Shoeb Raza asked on the Share page:
I would like to know [your] opinion on the word “bank” & “bankers” used in various english versions of the Bible; is this usage anachronistic? By this word one might take as we deposit in banks nowadays, same were the practice back then. How would a common person secure his/her money and earn interest on them.
Strictly speaking it is anachronistic. The “bankers” in Matt 25:27 were individual money changers. They sat at a table with piles of coins. As they exchanged money, they secured a profit for themselves. Apparently, they would also accept deposits and loan out money against interest.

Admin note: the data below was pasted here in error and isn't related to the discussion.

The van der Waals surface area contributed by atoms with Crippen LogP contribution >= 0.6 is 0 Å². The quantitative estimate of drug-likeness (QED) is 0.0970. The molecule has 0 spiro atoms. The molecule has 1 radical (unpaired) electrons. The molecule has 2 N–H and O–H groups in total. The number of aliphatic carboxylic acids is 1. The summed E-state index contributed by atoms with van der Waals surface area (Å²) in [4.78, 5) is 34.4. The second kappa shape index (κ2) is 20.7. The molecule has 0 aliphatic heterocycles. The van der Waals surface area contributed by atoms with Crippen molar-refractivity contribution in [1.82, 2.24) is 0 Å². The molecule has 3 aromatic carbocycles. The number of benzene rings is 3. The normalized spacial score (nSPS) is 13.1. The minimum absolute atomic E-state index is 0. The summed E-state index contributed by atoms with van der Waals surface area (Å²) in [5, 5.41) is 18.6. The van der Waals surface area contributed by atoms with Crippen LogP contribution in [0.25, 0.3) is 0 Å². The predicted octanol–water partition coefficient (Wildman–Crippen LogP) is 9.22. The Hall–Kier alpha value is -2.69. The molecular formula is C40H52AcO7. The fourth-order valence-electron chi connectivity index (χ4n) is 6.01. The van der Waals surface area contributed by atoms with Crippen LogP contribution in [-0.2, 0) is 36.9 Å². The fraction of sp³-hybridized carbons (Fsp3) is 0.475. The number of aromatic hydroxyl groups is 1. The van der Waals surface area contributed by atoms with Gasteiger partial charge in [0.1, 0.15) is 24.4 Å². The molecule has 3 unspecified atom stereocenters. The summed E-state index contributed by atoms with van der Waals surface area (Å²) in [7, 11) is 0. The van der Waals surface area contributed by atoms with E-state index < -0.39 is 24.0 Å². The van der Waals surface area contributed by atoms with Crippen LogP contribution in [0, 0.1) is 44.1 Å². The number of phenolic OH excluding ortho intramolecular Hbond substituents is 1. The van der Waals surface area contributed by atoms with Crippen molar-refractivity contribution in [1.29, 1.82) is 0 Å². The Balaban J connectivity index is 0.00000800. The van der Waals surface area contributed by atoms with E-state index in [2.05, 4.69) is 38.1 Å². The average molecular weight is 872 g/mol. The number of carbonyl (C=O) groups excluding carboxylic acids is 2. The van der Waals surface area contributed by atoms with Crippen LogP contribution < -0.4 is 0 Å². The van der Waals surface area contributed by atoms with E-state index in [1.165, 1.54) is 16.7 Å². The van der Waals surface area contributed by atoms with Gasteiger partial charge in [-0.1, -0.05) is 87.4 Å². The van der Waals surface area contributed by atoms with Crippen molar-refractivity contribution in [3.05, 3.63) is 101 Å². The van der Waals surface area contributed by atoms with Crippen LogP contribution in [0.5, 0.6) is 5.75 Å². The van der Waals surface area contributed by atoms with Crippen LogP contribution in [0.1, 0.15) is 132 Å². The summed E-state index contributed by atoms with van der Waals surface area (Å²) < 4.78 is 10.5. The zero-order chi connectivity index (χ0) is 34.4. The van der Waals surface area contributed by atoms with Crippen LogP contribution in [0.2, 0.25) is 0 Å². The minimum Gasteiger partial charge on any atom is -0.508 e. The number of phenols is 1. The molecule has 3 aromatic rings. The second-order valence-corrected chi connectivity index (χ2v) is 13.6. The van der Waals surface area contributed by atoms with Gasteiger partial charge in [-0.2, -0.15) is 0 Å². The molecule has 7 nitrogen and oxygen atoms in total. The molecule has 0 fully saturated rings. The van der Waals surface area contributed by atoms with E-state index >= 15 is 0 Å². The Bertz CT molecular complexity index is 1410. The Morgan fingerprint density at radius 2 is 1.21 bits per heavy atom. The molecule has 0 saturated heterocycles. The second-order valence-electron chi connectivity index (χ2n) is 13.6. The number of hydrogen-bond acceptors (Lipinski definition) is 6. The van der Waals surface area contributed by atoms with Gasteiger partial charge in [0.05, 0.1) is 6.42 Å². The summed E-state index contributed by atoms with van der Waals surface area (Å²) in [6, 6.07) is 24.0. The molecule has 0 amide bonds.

The problem for translators is that it is not easy to find another suitable word without going into a long explanation about how one could earn interest from one’s money in those days. Doing that would draw undue attention to such differences. Translators often accept to use such minor anachronisms in order to communicate the basic idea of the text. In transferring a text across a hugh cultural and time gap, one has to weigh the pros and cons of the various options.
In a way, it is worse that the KJV said that people “sat at table” in John 12:2 where Mary anointed Jesus’ feet. The text says that they reclined (see NIV). It refers to lying on the side with the bare feet sticking out behind them. Mary was not crawling under the table to reach the feet of Jesus.